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belonging to one of the numerous French
sportsmen whom the train was carrying to
the spot where his prowess was to be proved
amongst the rabbits of the sandy plains near
Staples, and just as we had arrived at the
conclusion that Louis the Eleventh had passed
this way when he visited the famous shrine
of Notre Dame de Boulogne, a general shout
and peal of laughter interrupted the argument;
and, looking from the windowas every one
else in the train did at the same moment
we beheld our noisy and desperate canine
fellow-traveller in the act of clearing the rail
and coursing at liberty over the fields, in a
backward direction, leaving his mastergun,
gaiters, and allwithout his valuable assistance,
borne on, in spite of his vociferous cries
to "Looloo!" and frantic entreaties to be let
out. The noise, the laughter, the exclamations
that ensued, can only be conceived by
those who have witnessed French excitement,
nor had it subsided when we reached the
Montreuil station; the distracted master of
the ungrateful companion of his sports having
lost all recollection of his intention to stop
some fifteen miles before, and thus having
allowed himself to be swept on while he
recounted to interested listeners the escapades
of his dog and his own extraordinary feats,
not only as a sportsman, but in almost every
other capacity. As we had condoled with
him, on his accident, he had become
communicative on many subjects, and we found his
vanity extremely amusing. He was a
remarkably little man, with such small hands
and feet as none but Frenchmen own, but he
informed us that his strength was perfectly
miraculous, and he had done things which
the most powerful-looking men had been
unable to accomplish: he had lifted weights;
he had stopped horses at full gallop; he had,
by merely pressing his foot against it, kept a
gate against six; he had invented machines
for stopping a train in an instant, regardless
of consequences; he knew how to sail a
balloon on a principle impossible to fail; but
with all these achievements he had yet a wish
unaccomplished. "What I desire," said he,
looking lightnings, "above all other things is
to tame a Lion!"

Meantime we left him at the station, where
having joined a brother of the craft, he
appeared, at once, to forget his misfortune; and,
by his gesticulations, bows, and smiles, we
gathered that he had accepted an invitation
to repair in due course to a certain small
ch√Ęteau which was pointed to, and whose
bright red trellice was heavy with crowding
clusters of grapes, destined, no doubt, to
furnish part of the dessert on that memorable
day, when the good dinner fitting reward for
manly toil should crown the exertions of the
Little Lion-tamer.

More marshes, more sportsmen, and more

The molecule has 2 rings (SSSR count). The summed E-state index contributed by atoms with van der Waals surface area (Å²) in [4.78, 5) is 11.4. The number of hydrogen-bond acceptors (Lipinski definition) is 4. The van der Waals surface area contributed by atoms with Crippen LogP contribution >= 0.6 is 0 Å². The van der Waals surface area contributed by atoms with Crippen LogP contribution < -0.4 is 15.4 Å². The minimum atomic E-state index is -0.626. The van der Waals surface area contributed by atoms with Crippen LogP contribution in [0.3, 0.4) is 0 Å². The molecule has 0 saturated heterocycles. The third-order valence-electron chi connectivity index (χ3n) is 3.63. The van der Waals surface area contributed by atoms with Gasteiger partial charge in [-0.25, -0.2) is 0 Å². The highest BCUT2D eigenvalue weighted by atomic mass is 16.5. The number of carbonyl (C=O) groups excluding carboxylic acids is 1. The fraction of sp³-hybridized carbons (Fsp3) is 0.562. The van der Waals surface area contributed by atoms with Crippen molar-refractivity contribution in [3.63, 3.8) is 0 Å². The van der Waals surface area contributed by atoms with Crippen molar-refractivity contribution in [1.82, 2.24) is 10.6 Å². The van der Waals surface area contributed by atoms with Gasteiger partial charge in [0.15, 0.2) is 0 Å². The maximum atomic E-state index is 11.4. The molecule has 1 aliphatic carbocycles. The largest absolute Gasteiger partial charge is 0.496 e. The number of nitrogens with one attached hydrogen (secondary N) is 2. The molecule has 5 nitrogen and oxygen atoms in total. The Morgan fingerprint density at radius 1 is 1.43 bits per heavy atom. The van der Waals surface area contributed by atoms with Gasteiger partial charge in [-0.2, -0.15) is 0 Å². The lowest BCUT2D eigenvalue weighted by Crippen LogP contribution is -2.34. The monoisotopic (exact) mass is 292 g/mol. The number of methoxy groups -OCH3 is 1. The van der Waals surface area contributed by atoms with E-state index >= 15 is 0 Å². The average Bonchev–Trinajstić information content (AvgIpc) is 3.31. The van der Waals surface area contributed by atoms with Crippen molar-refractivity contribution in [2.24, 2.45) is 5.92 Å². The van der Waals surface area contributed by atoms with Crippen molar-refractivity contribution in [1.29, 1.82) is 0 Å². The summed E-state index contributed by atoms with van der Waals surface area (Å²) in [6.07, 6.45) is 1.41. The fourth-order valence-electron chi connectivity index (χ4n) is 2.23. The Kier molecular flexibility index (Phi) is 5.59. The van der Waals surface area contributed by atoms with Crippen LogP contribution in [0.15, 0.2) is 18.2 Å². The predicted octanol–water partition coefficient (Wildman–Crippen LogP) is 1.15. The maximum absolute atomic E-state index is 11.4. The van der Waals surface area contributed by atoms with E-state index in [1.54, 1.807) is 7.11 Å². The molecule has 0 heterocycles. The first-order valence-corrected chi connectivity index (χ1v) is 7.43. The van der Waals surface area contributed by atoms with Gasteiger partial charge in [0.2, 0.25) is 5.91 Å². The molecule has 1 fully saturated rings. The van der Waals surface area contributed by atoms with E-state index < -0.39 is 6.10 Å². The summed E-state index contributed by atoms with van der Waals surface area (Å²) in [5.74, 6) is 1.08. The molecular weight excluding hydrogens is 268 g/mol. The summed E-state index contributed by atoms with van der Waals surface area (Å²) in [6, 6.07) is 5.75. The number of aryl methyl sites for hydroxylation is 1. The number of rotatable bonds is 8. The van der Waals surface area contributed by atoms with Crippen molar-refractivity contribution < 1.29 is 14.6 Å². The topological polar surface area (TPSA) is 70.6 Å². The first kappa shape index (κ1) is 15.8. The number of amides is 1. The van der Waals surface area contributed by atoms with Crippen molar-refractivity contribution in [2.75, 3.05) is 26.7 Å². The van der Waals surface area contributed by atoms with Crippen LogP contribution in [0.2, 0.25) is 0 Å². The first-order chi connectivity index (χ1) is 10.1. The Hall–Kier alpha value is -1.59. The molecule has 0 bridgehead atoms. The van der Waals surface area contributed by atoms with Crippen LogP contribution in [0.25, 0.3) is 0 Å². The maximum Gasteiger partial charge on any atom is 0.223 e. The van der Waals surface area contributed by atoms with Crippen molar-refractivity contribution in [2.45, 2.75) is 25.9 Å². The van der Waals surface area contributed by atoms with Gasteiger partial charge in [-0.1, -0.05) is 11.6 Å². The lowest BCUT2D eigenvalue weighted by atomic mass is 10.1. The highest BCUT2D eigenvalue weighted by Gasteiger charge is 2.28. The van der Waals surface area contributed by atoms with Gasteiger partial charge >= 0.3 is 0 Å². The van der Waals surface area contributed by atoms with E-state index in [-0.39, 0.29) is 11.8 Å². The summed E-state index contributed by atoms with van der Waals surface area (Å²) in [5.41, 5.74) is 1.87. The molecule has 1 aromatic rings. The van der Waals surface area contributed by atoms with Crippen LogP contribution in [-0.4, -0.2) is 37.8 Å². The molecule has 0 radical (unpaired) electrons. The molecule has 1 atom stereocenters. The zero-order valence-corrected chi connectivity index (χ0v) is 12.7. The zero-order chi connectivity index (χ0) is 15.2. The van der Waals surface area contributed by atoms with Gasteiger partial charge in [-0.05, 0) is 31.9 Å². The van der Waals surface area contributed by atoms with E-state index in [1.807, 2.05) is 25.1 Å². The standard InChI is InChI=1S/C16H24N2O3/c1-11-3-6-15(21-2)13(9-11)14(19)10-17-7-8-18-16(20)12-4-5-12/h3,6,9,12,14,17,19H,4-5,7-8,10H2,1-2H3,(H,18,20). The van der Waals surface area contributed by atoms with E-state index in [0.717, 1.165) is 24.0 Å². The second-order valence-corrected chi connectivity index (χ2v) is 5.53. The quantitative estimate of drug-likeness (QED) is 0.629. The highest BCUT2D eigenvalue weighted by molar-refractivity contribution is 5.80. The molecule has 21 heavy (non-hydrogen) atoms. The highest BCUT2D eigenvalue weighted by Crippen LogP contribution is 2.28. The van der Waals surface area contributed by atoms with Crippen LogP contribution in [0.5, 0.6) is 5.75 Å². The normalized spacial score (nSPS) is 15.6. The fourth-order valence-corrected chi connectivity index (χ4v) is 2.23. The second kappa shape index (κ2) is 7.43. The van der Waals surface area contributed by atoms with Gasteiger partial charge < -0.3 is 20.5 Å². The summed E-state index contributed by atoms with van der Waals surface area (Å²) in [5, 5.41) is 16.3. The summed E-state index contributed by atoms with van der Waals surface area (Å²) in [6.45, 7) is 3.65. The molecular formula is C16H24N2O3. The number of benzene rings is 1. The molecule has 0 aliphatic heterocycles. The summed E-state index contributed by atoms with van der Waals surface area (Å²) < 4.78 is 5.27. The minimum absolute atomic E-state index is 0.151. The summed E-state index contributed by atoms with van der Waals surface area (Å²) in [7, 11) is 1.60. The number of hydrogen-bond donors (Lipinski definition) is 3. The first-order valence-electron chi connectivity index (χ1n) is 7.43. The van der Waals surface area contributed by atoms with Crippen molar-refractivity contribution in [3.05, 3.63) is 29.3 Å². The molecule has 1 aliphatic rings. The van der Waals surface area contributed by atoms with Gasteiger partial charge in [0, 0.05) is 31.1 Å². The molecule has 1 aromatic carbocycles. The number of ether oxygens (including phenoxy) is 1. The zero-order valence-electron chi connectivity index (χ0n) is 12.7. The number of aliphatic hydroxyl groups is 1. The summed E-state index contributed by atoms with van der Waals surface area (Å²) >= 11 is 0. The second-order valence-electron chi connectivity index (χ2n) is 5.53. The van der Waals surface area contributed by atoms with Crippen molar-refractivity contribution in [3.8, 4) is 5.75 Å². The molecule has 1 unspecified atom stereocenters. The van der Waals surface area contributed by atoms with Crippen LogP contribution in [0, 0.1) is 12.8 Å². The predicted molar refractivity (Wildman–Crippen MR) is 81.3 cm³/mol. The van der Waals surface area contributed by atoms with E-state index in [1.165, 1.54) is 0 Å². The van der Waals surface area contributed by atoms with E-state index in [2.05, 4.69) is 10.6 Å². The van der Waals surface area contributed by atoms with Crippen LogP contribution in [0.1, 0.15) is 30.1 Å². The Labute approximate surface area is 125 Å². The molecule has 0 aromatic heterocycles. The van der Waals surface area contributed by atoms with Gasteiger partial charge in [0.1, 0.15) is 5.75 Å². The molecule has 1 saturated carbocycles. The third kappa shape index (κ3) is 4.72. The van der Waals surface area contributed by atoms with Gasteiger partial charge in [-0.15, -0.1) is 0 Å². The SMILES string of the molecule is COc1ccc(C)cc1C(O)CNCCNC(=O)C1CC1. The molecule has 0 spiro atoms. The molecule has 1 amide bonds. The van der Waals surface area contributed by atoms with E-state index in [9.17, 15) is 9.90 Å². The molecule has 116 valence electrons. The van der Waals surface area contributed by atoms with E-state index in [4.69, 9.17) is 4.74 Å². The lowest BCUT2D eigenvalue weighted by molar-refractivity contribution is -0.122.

rows of spectre-like trees, brought us to the
station of Rue. There is nothing in the
station or the country round to excite notice,
yet the reiteration of the name, as it sounded
in our ears, awoke many recollections. Rue!
we saidthe most celebrated spot of pilgrimage
in all Picardy, possessing a miraculous
crucifix sculptured by the hand of Nicodemus
Rue! where one has only to go, even at
the present time, to obtain all sorts of
Indulgences, quite as efficacious now, under the
reign of the Imperial President, as when
Pope Alexander the Third raised money by
selling them to the devout, who travelled
from Lyons by the Roman road (by the bye,
we were then crossing it) which led to the
shrines of Ponthieu.

We scarcely allowed ourselves time to
acknowledge sufficiently the ceremonious
greetings of the antique hostess of our hotel
at Abbeville, before we ordered a vehicle for
Saint Riquier, fearful of losing the fleeting
light of an October day.

By a very dreary road, now and then
enlivened by rows of red apple-trees; past
swampy fields and trim hedges, through thin
little woods filled with chattering magpies
our driver, a jolly pati'onising character, fond
of gambolling with an ugly little dog, for
whose convenience he occasionally stopped
his horses that it might overtake uswe
found ourselves consuming the two leagues
which lie between Abbeville and the
hundred-towered region of Saint Riquier. We
had emerged from a rather thick wood, one
of the "fringes" left "upon the petticoat" of
the forest of Crecy, and were eagerly gazing,
in hopes that one of the hundred turrets
would reward our perseverance. A high
square tower presently peered over the
distant trees, and on a bright blue board, fixed
on the gable of a lonely cottage, we read the
name of the town we were in quest of. A
long and thinly-peopled faubourg led us at
last to the main street of this redoubtable
place, once the protection as well as the
oppression of the whole district, and our
vehicle drew up in a wide place before a huge
square tower, seated on the declivity of a hill,
up which the rows of apparently uninhabited
houses ran. Not a sound, not a breath, broke
the perfect solitude, except the rattle of our
wheels on the rugged pavement, and our
inquiries of our driver as to the road to the
church. Presently we met a troup of young
students, who all saluted us with studied
courtesy: every peasant we passed, few as
they were, bowed with equal civility, and we
found that this silent city seemed the abode
of the most exemplary politeness.

The truth is, that Saint Riquier is a town
devoted to learning; that the college founded
by Charlemagne still exists; and that, though
the monks and students of the abbey are no
longer seen, there are still monastic costumes
and "learned runnagates," as in days of old.

The college, famous for so many centuries,
in spite of the destruction of the year Three,
nourishes at the present moment in great
vigour; more than three hundred students are